Is the Anticipated Increase in Holiday Jobs Something to Celebrate?
To read the headlines last week announcing the projections for holiday hiring, you would have thought that the recession was really over. I know, it technically ended in June 2009, but who pays attention to technicalities when you're out of work? Jon Stewart already took the media to task for the headlines they wrote about his comments on Sanchez at a celebrity fundraiser for autism. (You can see the actual comments starting at around 5:42 in the video below. Directly following that, you'll see the headlines used to describe Stewart's comments.) While the headlines say "Stewart Slams and Rips Rick Sanchez," nothing could be further from the truth. See for yourself.
|The Daily Show With Jon Stewart||Mon - Thurs 11p / 10c|
Just as the media wrote headlines about Stewart and Sanchez that they wanted to believe, they are doing it again in this overly optimistic conclusion about holiday hiring.
Here are some of the headlines:
- Holiday Hiring Picture Gets A Bit Merrier
- A Hopeful Outlook for Retailers' Holiday
- Holiday Jobs: The Seasonal Hiring Spree Has Already Begun
- Retailers To Step Up Hiring For The Holidays
Bah! Humbug! The headlines are full of optimism and goodwill to man. But if you take the time to read the information in the posts, the headlines have about as much reality as a headline promising that Phoenix will have a White Christmas this year. Such as this quote:
Most retailers plan to hire more workers or the same amount as last year, according to a survey of 20 major U.S. retailers, including J.C. Penney Co., Abercrombie & Fitch Co., and Pier 1.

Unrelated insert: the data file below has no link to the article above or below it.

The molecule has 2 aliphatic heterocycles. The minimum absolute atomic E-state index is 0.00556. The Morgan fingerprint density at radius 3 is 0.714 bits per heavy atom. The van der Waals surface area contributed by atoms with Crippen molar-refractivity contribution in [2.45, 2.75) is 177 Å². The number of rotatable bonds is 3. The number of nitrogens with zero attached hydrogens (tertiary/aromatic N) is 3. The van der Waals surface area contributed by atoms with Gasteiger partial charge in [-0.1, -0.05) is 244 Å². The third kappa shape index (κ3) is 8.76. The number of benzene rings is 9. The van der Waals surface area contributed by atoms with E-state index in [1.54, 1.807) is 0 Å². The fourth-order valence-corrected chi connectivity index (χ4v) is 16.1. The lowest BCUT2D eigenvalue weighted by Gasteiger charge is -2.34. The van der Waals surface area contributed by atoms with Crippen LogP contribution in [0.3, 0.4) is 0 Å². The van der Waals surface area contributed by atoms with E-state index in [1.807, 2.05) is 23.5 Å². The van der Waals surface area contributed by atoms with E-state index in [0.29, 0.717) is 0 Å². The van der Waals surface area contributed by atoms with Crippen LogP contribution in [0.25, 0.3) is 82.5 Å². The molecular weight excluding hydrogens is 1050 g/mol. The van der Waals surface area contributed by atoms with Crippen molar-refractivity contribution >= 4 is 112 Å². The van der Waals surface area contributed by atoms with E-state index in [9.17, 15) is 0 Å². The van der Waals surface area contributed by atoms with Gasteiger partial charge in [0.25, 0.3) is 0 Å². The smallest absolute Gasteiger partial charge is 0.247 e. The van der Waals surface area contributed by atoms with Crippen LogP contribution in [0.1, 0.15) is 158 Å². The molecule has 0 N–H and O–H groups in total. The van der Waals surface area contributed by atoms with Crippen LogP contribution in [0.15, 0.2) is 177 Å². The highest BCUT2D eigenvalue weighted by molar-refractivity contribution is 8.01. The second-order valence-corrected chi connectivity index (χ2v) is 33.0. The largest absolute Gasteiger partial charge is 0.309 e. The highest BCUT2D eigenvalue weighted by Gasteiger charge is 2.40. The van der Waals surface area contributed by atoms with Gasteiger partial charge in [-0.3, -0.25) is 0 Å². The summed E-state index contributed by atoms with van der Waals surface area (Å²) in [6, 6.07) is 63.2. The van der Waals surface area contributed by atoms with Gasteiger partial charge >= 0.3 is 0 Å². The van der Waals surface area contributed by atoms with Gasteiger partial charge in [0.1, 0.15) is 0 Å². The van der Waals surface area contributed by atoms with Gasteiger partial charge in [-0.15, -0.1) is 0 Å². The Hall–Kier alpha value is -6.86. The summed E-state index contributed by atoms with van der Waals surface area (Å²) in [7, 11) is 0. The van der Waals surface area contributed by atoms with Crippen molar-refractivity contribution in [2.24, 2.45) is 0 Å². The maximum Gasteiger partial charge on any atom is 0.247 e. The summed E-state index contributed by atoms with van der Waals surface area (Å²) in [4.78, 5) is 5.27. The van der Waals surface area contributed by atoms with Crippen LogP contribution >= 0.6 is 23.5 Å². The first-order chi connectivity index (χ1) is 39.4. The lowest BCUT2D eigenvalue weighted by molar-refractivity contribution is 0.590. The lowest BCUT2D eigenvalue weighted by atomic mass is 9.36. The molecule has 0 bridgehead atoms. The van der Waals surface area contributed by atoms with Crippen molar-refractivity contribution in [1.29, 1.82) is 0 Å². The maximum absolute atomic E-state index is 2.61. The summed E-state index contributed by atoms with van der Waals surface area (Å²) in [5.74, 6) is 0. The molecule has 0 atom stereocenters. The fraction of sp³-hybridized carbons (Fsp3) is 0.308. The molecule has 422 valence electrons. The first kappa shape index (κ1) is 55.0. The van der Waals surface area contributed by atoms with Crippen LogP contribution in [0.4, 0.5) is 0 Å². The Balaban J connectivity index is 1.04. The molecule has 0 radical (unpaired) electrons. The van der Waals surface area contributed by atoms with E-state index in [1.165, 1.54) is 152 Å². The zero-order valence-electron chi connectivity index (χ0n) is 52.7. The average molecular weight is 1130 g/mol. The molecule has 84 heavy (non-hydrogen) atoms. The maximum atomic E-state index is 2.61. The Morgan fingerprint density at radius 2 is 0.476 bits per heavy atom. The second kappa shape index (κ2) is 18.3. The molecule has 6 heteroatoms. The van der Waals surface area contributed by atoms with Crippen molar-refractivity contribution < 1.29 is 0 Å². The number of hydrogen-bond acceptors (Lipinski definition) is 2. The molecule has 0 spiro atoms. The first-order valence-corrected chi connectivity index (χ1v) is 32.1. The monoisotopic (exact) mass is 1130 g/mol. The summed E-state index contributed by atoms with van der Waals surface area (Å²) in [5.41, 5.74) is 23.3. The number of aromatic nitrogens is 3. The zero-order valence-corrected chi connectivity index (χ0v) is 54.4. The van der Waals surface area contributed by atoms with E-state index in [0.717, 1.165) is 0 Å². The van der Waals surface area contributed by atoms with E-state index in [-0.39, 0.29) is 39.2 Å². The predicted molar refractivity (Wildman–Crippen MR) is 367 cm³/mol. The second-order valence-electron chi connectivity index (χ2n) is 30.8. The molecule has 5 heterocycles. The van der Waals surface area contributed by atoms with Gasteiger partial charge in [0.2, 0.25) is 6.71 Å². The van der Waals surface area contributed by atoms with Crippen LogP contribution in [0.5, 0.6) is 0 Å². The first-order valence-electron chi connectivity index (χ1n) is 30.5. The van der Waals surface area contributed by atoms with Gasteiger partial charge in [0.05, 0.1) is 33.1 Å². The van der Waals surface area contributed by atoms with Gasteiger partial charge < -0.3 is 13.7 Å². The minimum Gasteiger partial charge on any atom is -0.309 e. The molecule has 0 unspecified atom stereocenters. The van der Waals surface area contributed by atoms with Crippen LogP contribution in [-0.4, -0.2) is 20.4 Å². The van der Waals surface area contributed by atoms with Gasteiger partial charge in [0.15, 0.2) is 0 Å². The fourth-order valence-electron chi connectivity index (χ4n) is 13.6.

There's a huge difference in saying that retailers are going on a hiring spree, and the reality that many retailers are going to hire the same number of people they hired last year. Oh, and last year's seasonal hiring was about as festive as a lump of coal.
In 2007, (can we call that the good ol' days?) retailers hired 720,800 holiday workers. Last year, that number plummeted to 501,400. Doing the math, that's a loss of 219,400 jobs.
This year, according to Challenger, Gray and Christmas, a national outsourcing firm, retailers could hire anywhere from 550,000 to 650,000 seasonal workers. Or, another way to look at it, retailers would still be hiring anywhere from 70,800 fewer to up to 170,800 fewer people than in 2007.
Who's hiring? It looks like top honors goes to Toys 'R Us, which is proportedly hiring 45,000 temporary workers to support tthe 650 new "pop up" stores they're opening. If the projections for holiday jobs ends up on the lower end of the estimate 550,000 up from 501,400 last year, you could say that Toys 'R Us would be solely responsible for the bump in new seasonal jobs.
Experts are saying that the competition is going to be fierce for these holiday jobs -- average pay is set to be around $10.60 an hour. From KansasCity.com,